Systematic discovery of recombinases for efficient integration of large DNA sequences into the human genome
Matthew G. Durrant, Alison Fanton, Josh Tycko, Michaela Hinks, Sita S. Chandrasekaran, Nicholas T. Perry, Julia Schaepe, Peter P. Du, Peter Lotfy, Michael C. Bassik, Lacramioara Bintu, Ami S. Bhatt, Patrick D. HsuDownload PDF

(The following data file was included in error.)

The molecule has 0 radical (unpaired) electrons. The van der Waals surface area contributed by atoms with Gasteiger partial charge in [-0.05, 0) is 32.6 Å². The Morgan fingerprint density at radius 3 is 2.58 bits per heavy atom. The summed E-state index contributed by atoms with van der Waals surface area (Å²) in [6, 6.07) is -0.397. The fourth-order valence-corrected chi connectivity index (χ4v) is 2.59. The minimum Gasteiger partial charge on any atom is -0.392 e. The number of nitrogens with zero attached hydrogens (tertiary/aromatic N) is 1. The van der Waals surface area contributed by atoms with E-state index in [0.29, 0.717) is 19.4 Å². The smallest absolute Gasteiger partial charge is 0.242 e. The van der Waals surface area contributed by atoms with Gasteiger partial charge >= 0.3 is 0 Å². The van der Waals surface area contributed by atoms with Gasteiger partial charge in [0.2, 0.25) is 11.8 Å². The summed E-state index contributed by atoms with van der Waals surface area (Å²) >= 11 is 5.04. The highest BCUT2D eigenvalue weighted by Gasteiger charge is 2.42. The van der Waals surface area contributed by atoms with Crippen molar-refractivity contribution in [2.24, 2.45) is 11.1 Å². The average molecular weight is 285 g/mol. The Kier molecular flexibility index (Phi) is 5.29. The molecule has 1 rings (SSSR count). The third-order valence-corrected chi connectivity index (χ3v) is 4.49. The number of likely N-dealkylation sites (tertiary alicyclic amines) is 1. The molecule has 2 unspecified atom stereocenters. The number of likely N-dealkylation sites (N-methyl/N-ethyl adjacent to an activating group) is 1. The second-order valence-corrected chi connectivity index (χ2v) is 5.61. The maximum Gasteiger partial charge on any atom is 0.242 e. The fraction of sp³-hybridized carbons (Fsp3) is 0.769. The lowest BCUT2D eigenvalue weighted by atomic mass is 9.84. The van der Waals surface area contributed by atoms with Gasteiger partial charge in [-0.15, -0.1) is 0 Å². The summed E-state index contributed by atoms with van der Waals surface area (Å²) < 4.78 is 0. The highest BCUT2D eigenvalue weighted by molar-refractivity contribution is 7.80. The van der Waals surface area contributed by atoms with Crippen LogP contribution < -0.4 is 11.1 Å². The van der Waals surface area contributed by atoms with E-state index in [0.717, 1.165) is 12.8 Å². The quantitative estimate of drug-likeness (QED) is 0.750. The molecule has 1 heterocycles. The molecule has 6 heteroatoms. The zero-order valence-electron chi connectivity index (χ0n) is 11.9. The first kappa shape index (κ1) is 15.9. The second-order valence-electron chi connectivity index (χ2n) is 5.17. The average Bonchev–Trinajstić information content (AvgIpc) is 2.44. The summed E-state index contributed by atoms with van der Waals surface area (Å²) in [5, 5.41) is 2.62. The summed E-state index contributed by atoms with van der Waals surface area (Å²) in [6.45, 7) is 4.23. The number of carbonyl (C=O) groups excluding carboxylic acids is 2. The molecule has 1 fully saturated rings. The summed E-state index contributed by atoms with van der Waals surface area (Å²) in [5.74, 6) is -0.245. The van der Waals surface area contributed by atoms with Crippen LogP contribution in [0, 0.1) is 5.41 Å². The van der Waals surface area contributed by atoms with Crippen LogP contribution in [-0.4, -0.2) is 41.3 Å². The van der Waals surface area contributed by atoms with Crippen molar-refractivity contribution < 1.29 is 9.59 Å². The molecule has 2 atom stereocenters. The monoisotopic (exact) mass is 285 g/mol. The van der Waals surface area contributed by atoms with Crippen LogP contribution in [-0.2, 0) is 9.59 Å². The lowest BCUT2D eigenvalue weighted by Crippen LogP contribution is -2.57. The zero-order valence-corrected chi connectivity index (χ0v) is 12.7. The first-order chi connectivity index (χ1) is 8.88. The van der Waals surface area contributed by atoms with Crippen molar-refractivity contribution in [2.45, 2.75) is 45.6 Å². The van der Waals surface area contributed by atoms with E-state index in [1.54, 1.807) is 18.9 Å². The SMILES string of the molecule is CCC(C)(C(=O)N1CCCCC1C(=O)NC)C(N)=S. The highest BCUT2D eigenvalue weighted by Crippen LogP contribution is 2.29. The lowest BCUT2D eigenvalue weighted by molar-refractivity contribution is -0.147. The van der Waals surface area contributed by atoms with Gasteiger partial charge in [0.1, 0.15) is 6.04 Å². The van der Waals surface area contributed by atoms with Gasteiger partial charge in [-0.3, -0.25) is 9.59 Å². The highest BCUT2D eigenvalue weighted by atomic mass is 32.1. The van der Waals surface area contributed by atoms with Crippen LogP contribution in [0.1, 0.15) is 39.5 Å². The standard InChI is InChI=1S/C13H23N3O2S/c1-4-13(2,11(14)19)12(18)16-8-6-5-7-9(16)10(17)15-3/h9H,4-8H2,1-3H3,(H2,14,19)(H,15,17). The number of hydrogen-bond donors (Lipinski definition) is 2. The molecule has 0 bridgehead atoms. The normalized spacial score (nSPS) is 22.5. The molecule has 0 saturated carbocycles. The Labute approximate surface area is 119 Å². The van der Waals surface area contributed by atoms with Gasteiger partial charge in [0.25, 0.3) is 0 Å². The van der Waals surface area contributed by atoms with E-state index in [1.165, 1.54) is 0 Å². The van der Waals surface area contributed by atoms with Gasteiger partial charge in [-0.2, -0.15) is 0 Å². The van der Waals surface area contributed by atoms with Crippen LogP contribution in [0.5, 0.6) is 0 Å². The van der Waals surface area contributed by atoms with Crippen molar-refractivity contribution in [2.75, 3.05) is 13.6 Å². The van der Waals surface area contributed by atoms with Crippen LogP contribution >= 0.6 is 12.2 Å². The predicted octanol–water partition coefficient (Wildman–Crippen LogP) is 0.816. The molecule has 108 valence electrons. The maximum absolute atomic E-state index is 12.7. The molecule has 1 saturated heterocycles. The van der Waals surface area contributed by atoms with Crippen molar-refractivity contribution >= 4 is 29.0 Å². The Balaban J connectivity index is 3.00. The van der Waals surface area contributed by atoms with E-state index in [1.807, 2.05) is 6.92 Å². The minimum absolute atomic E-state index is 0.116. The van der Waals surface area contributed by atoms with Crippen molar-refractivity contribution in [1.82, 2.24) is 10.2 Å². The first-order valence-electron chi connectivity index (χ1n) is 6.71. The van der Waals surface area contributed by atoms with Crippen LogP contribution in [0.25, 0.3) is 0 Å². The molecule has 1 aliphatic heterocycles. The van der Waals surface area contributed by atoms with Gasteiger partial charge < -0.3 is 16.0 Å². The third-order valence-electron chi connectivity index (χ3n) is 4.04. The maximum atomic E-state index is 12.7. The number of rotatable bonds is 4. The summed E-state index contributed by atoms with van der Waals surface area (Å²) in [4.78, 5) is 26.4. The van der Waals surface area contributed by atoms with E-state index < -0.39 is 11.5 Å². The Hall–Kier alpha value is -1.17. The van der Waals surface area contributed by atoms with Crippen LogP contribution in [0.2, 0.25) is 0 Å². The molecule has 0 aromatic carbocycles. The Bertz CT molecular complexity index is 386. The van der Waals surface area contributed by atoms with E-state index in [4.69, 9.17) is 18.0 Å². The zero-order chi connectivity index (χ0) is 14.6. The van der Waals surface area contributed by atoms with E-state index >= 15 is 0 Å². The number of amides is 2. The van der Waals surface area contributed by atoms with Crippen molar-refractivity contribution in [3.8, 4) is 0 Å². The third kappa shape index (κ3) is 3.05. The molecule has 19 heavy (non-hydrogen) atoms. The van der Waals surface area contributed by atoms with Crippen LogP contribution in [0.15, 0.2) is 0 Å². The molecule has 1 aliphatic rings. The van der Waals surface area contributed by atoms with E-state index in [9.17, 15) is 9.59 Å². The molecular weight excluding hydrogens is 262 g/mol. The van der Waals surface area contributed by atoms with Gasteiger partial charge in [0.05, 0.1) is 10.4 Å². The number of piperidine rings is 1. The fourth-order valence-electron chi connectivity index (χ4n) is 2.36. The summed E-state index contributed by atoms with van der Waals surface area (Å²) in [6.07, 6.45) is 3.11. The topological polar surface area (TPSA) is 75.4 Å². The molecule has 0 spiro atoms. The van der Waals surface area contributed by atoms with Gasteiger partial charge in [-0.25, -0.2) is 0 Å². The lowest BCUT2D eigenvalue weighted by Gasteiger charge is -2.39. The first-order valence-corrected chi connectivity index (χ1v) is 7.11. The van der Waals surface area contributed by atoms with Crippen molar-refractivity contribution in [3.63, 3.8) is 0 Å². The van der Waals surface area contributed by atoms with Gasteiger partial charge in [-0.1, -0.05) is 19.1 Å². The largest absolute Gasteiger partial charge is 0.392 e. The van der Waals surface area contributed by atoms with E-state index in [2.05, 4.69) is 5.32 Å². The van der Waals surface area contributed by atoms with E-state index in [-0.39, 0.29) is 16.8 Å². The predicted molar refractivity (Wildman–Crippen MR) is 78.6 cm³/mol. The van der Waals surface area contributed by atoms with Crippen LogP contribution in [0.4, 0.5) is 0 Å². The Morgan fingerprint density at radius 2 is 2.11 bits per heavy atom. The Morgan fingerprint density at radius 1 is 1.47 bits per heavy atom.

Large serine recombinases (LSRs) are DNA integrases that facilitate the site-specific integration of mobile genetic elements into bacterial genomes. Only a few LSRs, such as Bxb1 and PhiC31, have been characterized to date, with limited efficiency as tools for DNA integration in human cells. In this study, we developed a computational approach to identify thousands of LSRs and their DNA attachment sites, expanding known LSR diversity by >100-fold and enabling the prediction of their insertion site specificities. We tested their recombination activity in human cells, classifying them as landing pad, genome-targeting or multi-targeting LSRs. Overall, we achieved up to seven-fold higher recombination than Bxb1 and genome integration efficiencies of 40–75% with cargo sizes over 7 kb. We also demonstrate virus-free, direct integration of plasmid or amplicon libraries for improved functional genomics applications. This systematic discovery of recombinases directly from microbial sequencing data provides a resource of over 60 LSRs experimentally characterized in human cells for large-payload genome insertion without exposed DNA double-stranded breaks.